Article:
A subsequent press release reaffirmed Stanford's willingness to work with the ECB, with whom he had signed a five-year deal that included four further US$20 million matches, but left the future of his inter-island domestic tournament up in the air. That was largely as a consequence of the damaging row between the WICB and their principal sponsors, Digicel, which reached an uncomfortable resolution on the eve of the tournament in October, following a victory for Digicel at the High Court in London.

The concerns about Stanford's commitment to the region were intensified last month, when he announced 200 job losses in his Antigua-based Stanford Development Company, leaving the island's prime minister distinctly unimpressed. A spokesman for the company said they "had to reassess the market in Antigua especially in light of the global economic downturn".

Although the exact content of Stanford's announcement is not yet known, it is expected to incorporate both the domestic and 20/20 for 20 arms of his operation. According to the ECB, an announcement is "imminent", with the chairman, Giles Clarke, flying out to Antigua on Tuesday.

Butt and Miandad square off

The Javed Miandad controversy continues.

The ongoing matter of Javed Miandad's resignation as director-general of the Pakistan Cricket Board (PCB) took an ugly turn at a senate hearing as the board chairman and Miandad traded allegations over the fiasco. Ijaz Butt admitted to the senate standing committee on sports that he had made a mistake in not settling terms and conditions with Miandad when he joined, but refused to apologise to the former captain, who was also present at the session.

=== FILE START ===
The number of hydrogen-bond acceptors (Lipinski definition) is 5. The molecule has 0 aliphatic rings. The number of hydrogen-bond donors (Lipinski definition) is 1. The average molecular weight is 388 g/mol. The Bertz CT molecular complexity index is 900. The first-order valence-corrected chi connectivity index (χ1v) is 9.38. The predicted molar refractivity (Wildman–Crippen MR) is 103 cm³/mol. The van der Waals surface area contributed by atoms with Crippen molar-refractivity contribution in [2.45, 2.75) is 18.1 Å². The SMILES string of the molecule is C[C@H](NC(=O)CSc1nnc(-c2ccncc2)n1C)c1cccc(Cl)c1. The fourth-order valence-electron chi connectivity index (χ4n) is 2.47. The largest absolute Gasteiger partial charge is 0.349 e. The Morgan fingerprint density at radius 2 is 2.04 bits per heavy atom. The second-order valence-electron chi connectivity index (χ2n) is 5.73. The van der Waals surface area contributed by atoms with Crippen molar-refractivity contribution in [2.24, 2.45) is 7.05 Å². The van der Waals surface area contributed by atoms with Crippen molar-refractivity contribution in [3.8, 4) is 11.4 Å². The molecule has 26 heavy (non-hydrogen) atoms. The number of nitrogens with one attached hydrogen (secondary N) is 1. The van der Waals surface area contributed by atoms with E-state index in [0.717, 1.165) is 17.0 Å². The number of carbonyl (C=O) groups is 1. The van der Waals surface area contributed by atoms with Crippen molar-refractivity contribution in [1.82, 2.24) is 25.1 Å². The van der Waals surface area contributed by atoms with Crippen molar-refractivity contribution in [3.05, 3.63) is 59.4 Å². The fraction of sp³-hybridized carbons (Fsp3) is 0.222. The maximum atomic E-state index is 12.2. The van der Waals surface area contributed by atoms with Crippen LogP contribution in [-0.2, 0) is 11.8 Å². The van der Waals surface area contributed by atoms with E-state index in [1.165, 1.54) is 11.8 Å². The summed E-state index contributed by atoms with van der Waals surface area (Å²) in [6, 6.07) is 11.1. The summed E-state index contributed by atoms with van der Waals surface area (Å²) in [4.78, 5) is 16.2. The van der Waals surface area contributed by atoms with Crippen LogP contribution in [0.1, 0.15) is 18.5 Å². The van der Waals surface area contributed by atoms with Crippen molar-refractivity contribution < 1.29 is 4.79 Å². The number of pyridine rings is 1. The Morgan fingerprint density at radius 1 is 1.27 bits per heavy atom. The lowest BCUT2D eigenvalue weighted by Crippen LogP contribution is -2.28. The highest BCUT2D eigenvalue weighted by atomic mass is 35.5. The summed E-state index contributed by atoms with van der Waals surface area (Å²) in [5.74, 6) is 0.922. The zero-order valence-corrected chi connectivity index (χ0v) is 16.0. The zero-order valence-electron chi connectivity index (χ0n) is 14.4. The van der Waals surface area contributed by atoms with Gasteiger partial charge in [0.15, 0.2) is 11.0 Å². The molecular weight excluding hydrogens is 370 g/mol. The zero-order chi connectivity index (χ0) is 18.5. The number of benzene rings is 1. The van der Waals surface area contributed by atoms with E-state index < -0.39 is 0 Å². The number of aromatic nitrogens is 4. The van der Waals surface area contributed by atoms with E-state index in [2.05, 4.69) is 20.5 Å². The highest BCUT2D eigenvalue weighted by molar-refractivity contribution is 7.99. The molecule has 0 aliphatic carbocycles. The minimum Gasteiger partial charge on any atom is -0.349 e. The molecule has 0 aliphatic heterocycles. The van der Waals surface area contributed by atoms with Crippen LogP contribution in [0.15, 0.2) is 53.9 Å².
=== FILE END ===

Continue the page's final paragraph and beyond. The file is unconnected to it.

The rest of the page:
Instead Butt levelled a number of allegations at Miandad, claiming he wanted more money, that he interfered with selectorial matters and that he wasn't a capable administrator. Miandad, visibly upset, denied the charges, claiming he would work on an honorary basis for the board if others did likewise.

The issue of Miandad's resignation had been brewing steadily in recent weeks and last week, senators decided to to get to the bottom of the matter, issuing summons to Miandad to appear. In a heated discussion, senators grilled the PCB chief over every little detail of Miandad's hiring and eventual refusal of a contract. Miandad joined the board in November as director-general, though there was ambiguity over the nature of his role even then. He quit last month, after finally being offered a contract, the terms of which he wasn't happy with.

In particular, Miandad claimed that the nature of his role in the contract letter was significantly reduced from what he had initially discussed with the chairman. That, and not the salary, was what made him change his mind.